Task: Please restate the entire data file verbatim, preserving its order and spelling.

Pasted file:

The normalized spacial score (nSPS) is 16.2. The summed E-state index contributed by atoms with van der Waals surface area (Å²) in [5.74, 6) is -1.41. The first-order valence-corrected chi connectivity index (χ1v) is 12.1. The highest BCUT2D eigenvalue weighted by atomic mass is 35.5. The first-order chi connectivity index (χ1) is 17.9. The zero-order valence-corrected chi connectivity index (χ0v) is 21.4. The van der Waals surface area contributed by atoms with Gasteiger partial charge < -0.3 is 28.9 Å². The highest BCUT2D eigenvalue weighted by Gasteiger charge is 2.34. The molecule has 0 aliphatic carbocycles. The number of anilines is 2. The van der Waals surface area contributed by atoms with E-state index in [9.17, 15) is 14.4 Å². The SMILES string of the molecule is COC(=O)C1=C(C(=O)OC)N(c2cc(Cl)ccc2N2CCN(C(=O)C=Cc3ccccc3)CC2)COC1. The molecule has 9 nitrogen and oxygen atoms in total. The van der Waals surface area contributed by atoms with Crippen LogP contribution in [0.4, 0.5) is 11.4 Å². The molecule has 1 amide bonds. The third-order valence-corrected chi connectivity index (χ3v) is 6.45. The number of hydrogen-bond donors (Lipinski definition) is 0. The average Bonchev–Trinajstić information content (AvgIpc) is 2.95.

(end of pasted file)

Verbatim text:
The normalized spacial score (nSPS) is 16.2. The summed E-state index contributed by atoms with van der Waals surface area (Å²) in [5.74, 6) is -1.41. The first-order valence-corrected chi connectivity index (χ1v) is 12.1. The highest BCUT2D eigenvalue weighted by atomic mass is 35.5. The first-order chi connectivity index (χ1) is 17.9. The zero-order valence-corrected chi connectivity index (χ0v) is 21.4. The van der Waals surface area contributed by atoms with Gasteiger partial charge < -0.3 is 28.9 Å². The highest BCUT2D eigenvalue weighted by Gasteiger charge is 2.34. The molecule has 0 aliphatic carbocycles. The number of anilines is 2. The van der Waals surface area contributed by atoms with E-state index in [9.17, 15) is 14.4 Å². The SMILES string of the molecule is COC(=O)C1=C(C(=O)OC)N(c2cc(Cl)ccc2N2CCN(C(=O)C=Cc3ccccc3)CC2)COC1. The molecule has 9 nitrogen and oxygen atoms in total. The van der Waals surface area contributed by atoms with Crippen LogP contribution in [0.4, 0.5) is 11.4 Å². The molecule has 1 amide bonds. The third-order valence-corrected chi connectivity index (χ3v) is 6.45. The number of hydrogen-bond donors (Lipinski definition) is 0. The average Bonchev–Trinajstić information content (AvgIpc) is 2.95.